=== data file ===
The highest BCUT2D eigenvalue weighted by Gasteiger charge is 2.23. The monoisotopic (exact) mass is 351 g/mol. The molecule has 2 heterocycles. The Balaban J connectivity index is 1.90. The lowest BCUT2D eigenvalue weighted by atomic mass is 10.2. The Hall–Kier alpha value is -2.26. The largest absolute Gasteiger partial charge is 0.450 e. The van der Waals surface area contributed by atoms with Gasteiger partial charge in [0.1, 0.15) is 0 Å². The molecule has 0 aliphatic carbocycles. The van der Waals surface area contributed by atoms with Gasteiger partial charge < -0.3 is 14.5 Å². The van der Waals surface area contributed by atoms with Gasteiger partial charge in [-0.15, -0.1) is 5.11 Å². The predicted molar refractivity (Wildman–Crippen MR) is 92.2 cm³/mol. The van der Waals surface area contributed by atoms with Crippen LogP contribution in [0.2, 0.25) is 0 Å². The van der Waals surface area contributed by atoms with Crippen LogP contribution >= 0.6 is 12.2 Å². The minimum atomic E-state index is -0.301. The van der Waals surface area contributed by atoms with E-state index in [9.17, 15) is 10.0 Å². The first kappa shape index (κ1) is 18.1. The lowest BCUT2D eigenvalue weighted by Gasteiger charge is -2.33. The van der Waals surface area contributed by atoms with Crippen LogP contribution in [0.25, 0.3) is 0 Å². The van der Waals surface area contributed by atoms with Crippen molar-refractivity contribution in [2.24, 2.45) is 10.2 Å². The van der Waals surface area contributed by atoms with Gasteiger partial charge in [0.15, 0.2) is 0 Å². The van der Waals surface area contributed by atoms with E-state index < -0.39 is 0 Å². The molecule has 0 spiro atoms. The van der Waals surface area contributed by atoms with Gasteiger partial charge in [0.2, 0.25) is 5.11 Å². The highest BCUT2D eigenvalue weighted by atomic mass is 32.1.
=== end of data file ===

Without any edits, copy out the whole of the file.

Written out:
The highest BCUT2D eigenvalue weighted by Gasteiger charge is 2.23. The monoisotopic (exact) mass is 351 g/mol. The molecule has 2 heterocycles. The Balaban J connectivity index is 1.90. The lowest BCUT2D eigenvalue weighted by atomic mass is 10.2. The Hall–Kier alpha value is -2.26. The largest absolute Gasteiger partial charge is 0.450 e. The van der Waals surface area contributed by atoms with Gasteiger partial charge in [0.1, 0.15) is 0 Å². The molecule has 0 aliphatic carbocycles. The van der Waals surface area contributed by atoms with Gasteiger partial charge < -0.3 is 14.5 Å². The van der Waals surface area contributed by atoms with Gasteiger partial charge in [-0.15, -0.1) is 5.11 Å². The predicted molar refractivity (Wildman–Crippen MR) is 92.2 cm³/mol. The van der Waals surface area contributed by atoms with Crippen LogP contribution in [0.2, 0.25) is 0 Å². The van der Waals surface area contributed by atoms with Crippen LogP contribution >= 0.6 is 12.2 Å². The minimum atomic E-state index is -0.301. The van der Waals surface area contributed by atoms with E-state index in [9.17, 15) is 10.0 Å². The first kappa shape index (κ1) is 18.1. The lowest BCUT2D eigenvalue weighted by Gasteiger charge is -2.33. The van der Waals surface area contributed by atoms with Crippen LogP contribution in [0.25, 0.3) is 0 Å². The van der Waals surface area contributed by atoms with Crippen molar-refractivity contribution in [2.24, 2.45) is 10.2 Å². The van der Waals surface area contributed by atoms with Gasteiger partial charge in [0.15, 0.2) is 0 Å². The van der Waals surface area contributed by atoms with E-state index < -0.39 is 0 Å². The molecule has 0 spiro atoms. The van der Waals surface area contributed by atoms with Gasteiger partial charge in [0.2, 0.25) is 5.11 Å². The highest BCUT2D eigenvalue weighted by atomic mass is 32.1.